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Número de publicaciónUS4279217 A
Tipo de publicaciónConcesión
Número de solicitudUS 06/041,101
Fecha de publicación21 Jul 1981
Fecha de presentación21 May 1979
Fecha de prioridad21 May 1979
Número de publicación041101, 06041101, US 4279217 A, US 4279217A, US-A-4279217, US4279217 A, US4279217A
InventoresRebecca K. Behringer
Cesionario originalBehringer Rebecca K
Exportar citaBiBTeX, EndNote, RefMan
Enlaces externos: USPTO, Cesión de USPTO, Espacenet
Liner for a litter box
US 4279217 A
Resumen
A disposable plastic film liner for an animal litter box is improved by having an opening in the liner, at about the center thereof, which communicates with a collapsible pocket adapted to lie flat beneath the liner when in use lining the inside of the litter box. As the liner is lifted out of the box by gripping and raising opposite ends of the plastic, the soiled adsorbent runs into the pocket and can then be easily disposed of.
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Reclamaciones(12)
I claim:
1. An animal commode comprising the combination of (a) a rectangular animal litter box having a bottom and four sides, (b) a flat, disposable, plastic film liner lining the inside of the box, said liner, when flattened out, being shaped like a rectangle, and said liner having a transverse slit opening therein at about its center, the length of the slit opening being no greater than the width of the rectangle, which opening communicates with a collapsible pocket which lies flat beneath the liner, whereby the pocket will fall open when the liner is lifted from the box by its edges, and will receive and hold soiled adsorbent that has been resting on top of the liner, and (c) a layer of particulate, sanitary adsorbent on top of the liner.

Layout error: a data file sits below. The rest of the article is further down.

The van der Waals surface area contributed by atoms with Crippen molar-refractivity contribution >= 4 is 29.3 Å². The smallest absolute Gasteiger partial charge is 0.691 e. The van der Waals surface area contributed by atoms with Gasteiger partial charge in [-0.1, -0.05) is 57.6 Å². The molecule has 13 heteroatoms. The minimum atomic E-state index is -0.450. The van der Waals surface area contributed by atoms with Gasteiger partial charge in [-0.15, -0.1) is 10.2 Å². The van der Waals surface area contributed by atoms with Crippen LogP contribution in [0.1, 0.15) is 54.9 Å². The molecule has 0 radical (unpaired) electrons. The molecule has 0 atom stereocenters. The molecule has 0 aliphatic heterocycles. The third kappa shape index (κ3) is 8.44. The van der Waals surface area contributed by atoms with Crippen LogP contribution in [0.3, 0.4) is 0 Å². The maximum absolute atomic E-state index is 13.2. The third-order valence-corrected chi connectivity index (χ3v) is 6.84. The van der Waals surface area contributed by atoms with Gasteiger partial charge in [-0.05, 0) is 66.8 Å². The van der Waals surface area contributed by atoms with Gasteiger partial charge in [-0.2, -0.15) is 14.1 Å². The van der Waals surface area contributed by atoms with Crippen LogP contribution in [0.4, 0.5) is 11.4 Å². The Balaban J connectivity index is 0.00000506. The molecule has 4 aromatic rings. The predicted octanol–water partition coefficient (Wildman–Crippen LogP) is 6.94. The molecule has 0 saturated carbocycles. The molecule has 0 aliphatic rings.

2. The commode of claim 1 wherein the pocket is collapsible into a flat rectangle which can lie to one side of the opening, beneath the liner, when the liner is lying in the litter box.
3. The commode of claim 2 wherein the transverse slit extends substantially completely across the width of the liner.
4. The commode of claims 1, 2, or 3 wherein the plastic film is low density polyethylene film.
5. The commode of claims 1, 2 or 3 wherein the plastic film is low density polyethylene film having a thickness of about 0.8 to 2.0 mil.
6. The commode of claims 1, 2 or 3 wherein the plastic film is low density polyethylene film having a thickness of about 1.0 to 1.5 mil.